Which States Should Be Worried About Their Pensions?

by Lear Capital EditorialMarch 04, 2019

The numbers seemed to work in the optimistic baby boomer years. They figured if today’s workers pay into a fund for tomorrow’s retirees, a secure retirement and a fantastic employee benefit can be provided to all! As long as there are workers paying into the fund and it is generating a modest return, all our workers will be golden in their golden years!

But what if all those initial assumptions and calculations are off by quite a bit? What if today’s workers are paying less in to the pot? What if it is a LOT less? What if they retire earlier and live longer? What about inflation? What if the return is nowhere near the “modest” 7% needed for solvency? What if the return is actually negative? What if there is a market crash that wipes out 35-40% of the fund? What if that happens every decade or so?

The promises still remain. In some states they are constitutionally protected, prohibiting meaningful reform. Where will they find the money?  Hmmm… YOUR pocket looks pretty tempting!

Pensions in deep trouble...

The Illinois State Employees pension fund has been making the news a lot lately as it struggles with a massive funding crisis. It is nerve-wracking for the pensioners who counted on the promises of the state, their employer, for the bulk of their working lives and may have made no contingency plans. Why would they need to? The state promised them right there in black and white a healthy pension in retirement and their word is as good as gold, right?

But promises based on 1960’s projections are difficult to deliver on 2019 economic data.

Illinois assumed a 7% annual return on their pension fund, which turned out to be overly optimistic without taking a little more risk. They took risks, and then lost big in the housing crash. The pension fund is in the hole by about $130 billion. Shockingly, it only has funding for about 36% of its obligations.

Not only that, but state spending and costs out of that pension fund have gone up over 600% since 2000, nearly bankrupting the state of Illinois! Bonds in that state are now rated just above junk. Nonetheless, one of the solutions is to just issue more bonds to cover immediate needs, i.e. kicking the can down the road.

But fixing the problem in the most logical ways are unconstitutional and reform efforts have been struck down. They cannot constitutionally reduce benefits. They have already increased the state income tax by a hefty amount but they had to override a veto to do it. They are in a serious bind with almost nowhere left to look except raiding private retirement funds. Of course!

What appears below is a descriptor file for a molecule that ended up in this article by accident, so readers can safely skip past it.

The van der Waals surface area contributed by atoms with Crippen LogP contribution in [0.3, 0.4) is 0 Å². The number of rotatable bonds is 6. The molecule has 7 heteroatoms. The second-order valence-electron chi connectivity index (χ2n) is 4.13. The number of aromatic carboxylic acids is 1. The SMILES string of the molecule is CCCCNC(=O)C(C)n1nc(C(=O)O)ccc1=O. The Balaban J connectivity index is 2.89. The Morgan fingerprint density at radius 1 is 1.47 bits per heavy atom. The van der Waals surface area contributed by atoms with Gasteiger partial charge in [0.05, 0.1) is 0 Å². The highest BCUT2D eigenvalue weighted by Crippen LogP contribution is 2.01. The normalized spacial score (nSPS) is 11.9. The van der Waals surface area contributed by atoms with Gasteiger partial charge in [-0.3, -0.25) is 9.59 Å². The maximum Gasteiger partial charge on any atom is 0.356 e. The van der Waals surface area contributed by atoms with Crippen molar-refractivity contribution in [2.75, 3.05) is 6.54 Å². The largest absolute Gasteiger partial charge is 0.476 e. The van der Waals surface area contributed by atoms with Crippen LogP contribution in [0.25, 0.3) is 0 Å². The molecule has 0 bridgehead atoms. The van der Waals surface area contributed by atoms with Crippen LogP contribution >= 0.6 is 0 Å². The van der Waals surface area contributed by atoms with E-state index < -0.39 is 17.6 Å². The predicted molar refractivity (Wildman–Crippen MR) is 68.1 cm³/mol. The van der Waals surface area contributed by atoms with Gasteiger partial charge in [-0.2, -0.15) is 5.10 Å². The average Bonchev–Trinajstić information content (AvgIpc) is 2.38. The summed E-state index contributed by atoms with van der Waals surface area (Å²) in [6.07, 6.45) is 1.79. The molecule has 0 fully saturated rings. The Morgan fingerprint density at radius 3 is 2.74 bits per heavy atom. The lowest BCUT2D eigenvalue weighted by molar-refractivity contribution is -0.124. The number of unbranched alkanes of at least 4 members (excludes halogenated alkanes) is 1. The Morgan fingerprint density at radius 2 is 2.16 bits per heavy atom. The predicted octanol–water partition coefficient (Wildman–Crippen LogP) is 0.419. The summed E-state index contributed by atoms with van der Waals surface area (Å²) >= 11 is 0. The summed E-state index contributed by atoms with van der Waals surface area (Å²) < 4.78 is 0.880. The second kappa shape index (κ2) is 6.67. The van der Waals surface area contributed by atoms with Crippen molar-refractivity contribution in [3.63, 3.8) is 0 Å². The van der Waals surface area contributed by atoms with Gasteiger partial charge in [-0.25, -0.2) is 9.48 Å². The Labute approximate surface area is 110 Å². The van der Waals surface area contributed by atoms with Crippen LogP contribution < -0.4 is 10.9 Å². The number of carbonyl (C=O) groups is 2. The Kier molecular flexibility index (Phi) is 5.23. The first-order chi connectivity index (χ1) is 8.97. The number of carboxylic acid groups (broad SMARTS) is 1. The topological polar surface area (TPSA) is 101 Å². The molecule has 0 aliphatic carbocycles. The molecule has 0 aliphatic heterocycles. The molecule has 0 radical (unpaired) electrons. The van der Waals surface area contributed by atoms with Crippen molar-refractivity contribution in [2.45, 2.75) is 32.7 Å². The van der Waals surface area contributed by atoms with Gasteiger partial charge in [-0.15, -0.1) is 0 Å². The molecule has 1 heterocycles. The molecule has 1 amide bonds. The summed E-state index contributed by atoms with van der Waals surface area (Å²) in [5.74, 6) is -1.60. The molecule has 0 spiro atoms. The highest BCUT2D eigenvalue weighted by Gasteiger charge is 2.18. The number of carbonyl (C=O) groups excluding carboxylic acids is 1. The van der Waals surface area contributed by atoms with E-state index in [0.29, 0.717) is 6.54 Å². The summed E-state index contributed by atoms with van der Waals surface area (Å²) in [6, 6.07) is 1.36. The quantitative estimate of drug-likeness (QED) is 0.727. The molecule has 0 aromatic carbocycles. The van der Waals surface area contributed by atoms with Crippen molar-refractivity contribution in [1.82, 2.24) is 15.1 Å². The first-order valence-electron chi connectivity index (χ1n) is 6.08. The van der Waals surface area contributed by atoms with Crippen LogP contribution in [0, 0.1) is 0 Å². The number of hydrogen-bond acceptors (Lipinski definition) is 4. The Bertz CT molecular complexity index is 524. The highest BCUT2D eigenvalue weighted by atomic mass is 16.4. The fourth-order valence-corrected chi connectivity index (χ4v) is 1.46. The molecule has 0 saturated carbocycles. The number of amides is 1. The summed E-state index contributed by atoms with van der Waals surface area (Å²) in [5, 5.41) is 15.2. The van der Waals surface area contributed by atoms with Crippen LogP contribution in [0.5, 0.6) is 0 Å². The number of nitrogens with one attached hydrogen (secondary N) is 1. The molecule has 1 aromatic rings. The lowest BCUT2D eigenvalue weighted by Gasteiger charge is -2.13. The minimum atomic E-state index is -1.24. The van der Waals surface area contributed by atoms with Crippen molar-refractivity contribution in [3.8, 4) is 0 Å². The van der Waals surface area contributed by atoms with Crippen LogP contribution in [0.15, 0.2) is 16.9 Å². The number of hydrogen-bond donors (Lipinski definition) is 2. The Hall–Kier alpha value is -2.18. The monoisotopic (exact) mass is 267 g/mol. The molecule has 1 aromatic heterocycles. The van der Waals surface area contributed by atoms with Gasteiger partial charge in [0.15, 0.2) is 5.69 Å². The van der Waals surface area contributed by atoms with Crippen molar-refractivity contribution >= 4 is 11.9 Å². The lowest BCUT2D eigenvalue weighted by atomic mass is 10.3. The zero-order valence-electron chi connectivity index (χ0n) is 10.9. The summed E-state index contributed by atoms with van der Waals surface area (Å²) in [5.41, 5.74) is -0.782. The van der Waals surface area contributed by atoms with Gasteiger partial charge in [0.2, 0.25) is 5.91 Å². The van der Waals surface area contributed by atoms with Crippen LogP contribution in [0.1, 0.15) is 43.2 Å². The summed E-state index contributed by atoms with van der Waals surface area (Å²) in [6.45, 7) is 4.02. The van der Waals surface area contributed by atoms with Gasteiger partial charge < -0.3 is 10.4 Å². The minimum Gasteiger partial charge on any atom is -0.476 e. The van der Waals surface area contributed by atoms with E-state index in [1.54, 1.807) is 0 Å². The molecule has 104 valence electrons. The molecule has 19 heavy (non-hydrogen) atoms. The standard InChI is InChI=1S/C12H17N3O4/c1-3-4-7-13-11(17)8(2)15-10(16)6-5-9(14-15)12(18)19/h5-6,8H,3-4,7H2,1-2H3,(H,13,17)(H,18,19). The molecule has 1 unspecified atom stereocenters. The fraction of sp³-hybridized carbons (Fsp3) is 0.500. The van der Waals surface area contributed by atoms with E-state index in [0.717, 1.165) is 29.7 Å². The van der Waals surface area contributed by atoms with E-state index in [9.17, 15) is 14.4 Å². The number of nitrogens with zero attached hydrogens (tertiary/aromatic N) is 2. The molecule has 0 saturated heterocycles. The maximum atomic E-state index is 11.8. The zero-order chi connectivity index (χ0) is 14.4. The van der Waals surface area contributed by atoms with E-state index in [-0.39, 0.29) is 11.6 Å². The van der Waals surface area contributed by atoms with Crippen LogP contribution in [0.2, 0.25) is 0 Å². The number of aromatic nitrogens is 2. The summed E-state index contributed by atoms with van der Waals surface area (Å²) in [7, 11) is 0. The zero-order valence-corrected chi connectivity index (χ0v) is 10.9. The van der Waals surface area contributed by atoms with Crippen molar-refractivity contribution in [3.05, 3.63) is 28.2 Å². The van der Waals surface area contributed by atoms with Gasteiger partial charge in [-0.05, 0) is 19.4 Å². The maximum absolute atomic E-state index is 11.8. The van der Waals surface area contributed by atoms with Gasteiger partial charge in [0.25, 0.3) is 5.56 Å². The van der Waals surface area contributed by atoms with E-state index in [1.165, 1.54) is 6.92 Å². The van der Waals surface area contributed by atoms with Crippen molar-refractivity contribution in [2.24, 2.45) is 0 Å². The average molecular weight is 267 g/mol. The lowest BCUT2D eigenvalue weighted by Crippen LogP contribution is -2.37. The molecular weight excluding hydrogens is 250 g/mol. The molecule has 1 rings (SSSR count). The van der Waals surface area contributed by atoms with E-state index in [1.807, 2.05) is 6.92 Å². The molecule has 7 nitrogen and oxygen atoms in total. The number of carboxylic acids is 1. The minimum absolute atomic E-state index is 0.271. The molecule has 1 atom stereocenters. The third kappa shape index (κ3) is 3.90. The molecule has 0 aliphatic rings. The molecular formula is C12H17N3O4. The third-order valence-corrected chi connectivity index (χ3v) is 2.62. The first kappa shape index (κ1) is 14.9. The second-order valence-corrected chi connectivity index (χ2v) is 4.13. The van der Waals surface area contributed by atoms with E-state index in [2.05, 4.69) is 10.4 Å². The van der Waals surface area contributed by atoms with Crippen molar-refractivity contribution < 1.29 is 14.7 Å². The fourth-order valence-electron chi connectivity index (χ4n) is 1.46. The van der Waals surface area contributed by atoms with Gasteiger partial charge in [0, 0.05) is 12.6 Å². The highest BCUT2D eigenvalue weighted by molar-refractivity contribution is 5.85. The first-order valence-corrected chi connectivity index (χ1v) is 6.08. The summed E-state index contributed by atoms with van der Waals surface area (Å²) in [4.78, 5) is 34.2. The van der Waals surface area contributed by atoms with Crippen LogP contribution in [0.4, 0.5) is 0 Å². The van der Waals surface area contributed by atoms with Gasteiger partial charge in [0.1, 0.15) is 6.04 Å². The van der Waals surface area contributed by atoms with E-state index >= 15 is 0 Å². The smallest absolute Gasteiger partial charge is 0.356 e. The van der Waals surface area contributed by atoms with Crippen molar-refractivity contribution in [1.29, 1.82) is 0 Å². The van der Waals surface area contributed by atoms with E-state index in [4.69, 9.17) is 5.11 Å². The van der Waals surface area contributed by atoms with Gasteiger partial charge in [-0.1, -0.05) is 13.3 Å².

The Civic Committee of the Commercial Club of Chicago and the Civic Federation, a high-profile Chicago based non-profit recently came out with proposals to tax private retirement funds and pension income to pay down the bills and throw an extra $2.5 billion into the bottomless pit that is the Illinois State Employees’ Pension Fund.

So that’s the answer they are looking at in Illinois. But how is YOUR state doing? Illinois, at 36%, is in the bottom 3 states for pension funding. The bad news is NONE of the other states are 100% funded. Wisconsin comes close with 99% funding, but the AVERAGE state is only 66% funded!

Here is a state by state breakdown from Pew Charitable Trusts:

  1. Wisconsin — 99%
  2. South Dakota — 97%
  3. Tennessee — 94%
  4. New York — 91%
  5. Nebraska — 89%
  6. North Carolina — 88%
  7. Idaho — 88%
  8. Utah — 86%
  9. Washington — 84%
  10. Iowa — 82%
  11. Delaware — 81%
  12. Oregon — 81%
  13. Florida — 79%
  14. Maine — 77%
  15. Arkansas — 77%
  16. Missouri — 77%
  17. Georgia — 76%
  18. Wyoming — 73%
  19. Texas — 73%
  20. Virginia — 72%
  21. Nevada — 72%
  22. Ohio — 72%
  23. West Virginia — 72%
  24. Oklahoma — 72%
  25. Montana — 71%
  26. California — 69%
  27. Alabama — 67%
  28. North Dakota — 66%
  29. New Mexico — 65%
  30. Kansas — 65%
  31. Maryland — 65%
  32. Vermont — 64%
  33. Michigan — 64%
  34. Indiana — 63%
  35. Alaska — 63%
  36. Arizona — 60%
  37. Louisiana — 60%
  38. New Hampshire — 58%
  39. Massachusetts — 58%
  40. Mississippi — 58%
  41. South Carolina — 54%
  42. Rhode Island — 54%
  43. Minnesota — 53%
  44. Pennsylvania — 53%
  45. Hawaii 51%
  46. Colorado — 46%
  47. Connecticut — 41%
  48. Illinois — 36%
  49. Kentucky — 31%
  50. New Jersey — 31%

Nearly all states have a crisis brewing, and when push comes to shove, your portfolio and your retirement plans might start to look like low hanging fruit!

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